The second theorist is Francis Fukuyama who works in famous American universities like Stanford, John Hopkins or George Masson. He served as foreign policy adviser to different American Presidents from Ronald Reagan to George Bush. His book The End of History and the Last Man (1992) is the catechetical sourcebook of the neoliberal market. He writes that neo-liberal economic system is “capable of linking different societies around the globe to one another physically through the creation of global markets, and of creating parallel economic aspirations and practices in a host of diverse societies.” With the liberal market is democracy — the political system that guarantees individual freedom, pluralism and the spirit of free play conducive to global markets. We only need to join in the game. In truth, it is the only game in town.
One question for Fukuyama: Has the world become diverse or is it a mere repetition of the same? Visit an Export Processing Zone and what meets the eye are working areas that make Aldous Huxley’s novel Brave New World (1931) come to life. Here is one description: large box type buildings, color coded identical vests, monotonous tedious work, under surveillance by supervisors from the “aquarium” in the center of the production floor reminiscent of Bentham’s panopticon whose oppressive “gaze” Foucault accurately exposes (Discipline and Punish, 1975). Democracy and freedom within liberal economies? In the context of extreme poverty, the promise of freedom is mere lip service. Like the vagabonds, the poor worker does not have the capability to decide for his or her life; he has no choice — a realization which Amartya Sen, the Nobel Prize Winner in Economics, has so eloquently proven (Development as Freedom, 2001).
4. Back to the Rough Ground: Resistance in Grassroots Communities
The problem with the above theories (and many others like them) is that they emerge from a different social location as the millions of people worldwide who live on one dollar a day. If we think of the authors’ socio-economic, political and academic location, one can deduce where their theories come from. As the saying goes: “You speak from where you stand.” In the words of a French sociologist, Pierre Bourdieu, these theories are products of a “scholastic point of view”. The Greek word skhole — from where school also comes from — means “leisure”. Theorists find themselves in the location of leisure; and their theories are leisurely. The Greek “theoros” — from where the word theory comes from — means the spectator of the [Olympian] games. “Theoria” means the act of watching the games. This scholastic “gaze”, because they are leisurely, are detached from the actual movement, friction and uncertainties of human practice on the ground. The famous British philosopher, Ludwig Wittgenstein, writes: “We have got on to slippery ice where there is no friction and so in a certain sense the conditions are ideal, but also, just because of that, we are unable to walk; so we need friction. Back to the rough ground.”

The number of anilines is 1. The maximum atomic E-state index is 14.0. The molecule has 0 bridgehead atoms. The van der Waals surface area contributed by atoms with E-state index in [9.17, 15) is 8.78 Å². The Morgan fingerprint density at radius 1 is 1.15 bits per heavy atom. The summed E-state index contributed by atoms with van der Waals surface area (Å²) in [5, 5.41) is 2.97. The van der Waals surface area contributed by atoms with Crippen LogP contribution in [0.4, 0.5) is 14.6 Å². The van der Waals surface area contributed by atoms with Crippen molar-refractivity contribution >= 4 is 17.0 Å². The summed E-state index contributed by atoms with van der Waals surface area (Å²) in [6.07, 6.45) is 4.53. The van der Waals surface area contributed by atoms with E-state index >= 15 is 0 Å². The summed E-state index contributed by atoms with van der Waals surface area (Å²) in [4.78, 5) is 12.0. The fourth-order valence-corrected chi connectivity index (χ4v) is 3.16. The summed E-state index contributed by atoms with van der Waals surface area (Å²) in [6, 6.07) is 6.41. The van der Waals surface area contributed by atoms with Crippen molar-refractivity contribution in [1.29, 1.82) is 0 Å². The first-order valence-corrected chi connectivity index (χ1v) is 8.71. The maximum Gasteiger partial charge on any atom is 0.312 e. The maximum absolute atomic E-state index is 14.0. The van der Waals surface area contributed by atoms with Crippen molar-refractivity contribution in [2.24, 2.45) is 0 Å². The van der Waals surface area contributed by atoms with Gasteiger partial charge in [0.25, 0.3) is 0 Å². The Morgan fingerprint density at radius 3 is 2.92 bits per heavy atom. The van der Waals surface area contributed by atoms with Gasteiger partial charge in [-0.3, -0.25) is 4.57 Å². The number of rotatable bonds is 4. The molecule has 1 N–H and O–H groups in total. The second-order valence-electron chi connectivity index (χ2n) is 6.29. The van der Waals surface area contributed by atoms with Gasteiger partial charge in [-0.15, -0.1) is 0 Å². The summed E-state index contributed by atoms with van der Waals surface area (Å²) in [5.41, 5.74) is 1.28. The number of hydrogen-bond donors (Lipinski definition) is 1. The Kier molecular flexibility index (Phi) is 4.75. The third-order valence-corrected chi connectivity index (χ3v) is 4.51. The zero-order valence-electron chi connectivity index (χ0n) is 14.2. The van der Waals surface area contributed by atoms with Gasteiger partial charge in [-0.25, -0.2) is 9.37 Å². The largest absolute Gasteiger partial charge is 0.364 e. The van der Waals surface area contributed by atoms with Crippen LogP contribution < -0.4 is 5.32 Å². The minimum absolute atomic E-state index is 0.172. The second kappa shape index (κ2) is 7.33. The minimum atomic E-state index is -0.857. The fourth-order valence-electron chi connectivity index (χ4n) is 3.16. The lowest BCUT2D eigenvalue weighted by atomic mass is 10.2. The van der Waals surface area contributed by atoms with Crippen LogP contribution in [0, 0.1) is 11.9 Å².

My thesis is simple. If we want to locate where resistance is found in times of globalizing economies, we have to look for it from the acts of resistance and survival among the victims of the system. We need to bring our theories back to the rough grounds where people resiliently grapple with the harshness of life in order to survive.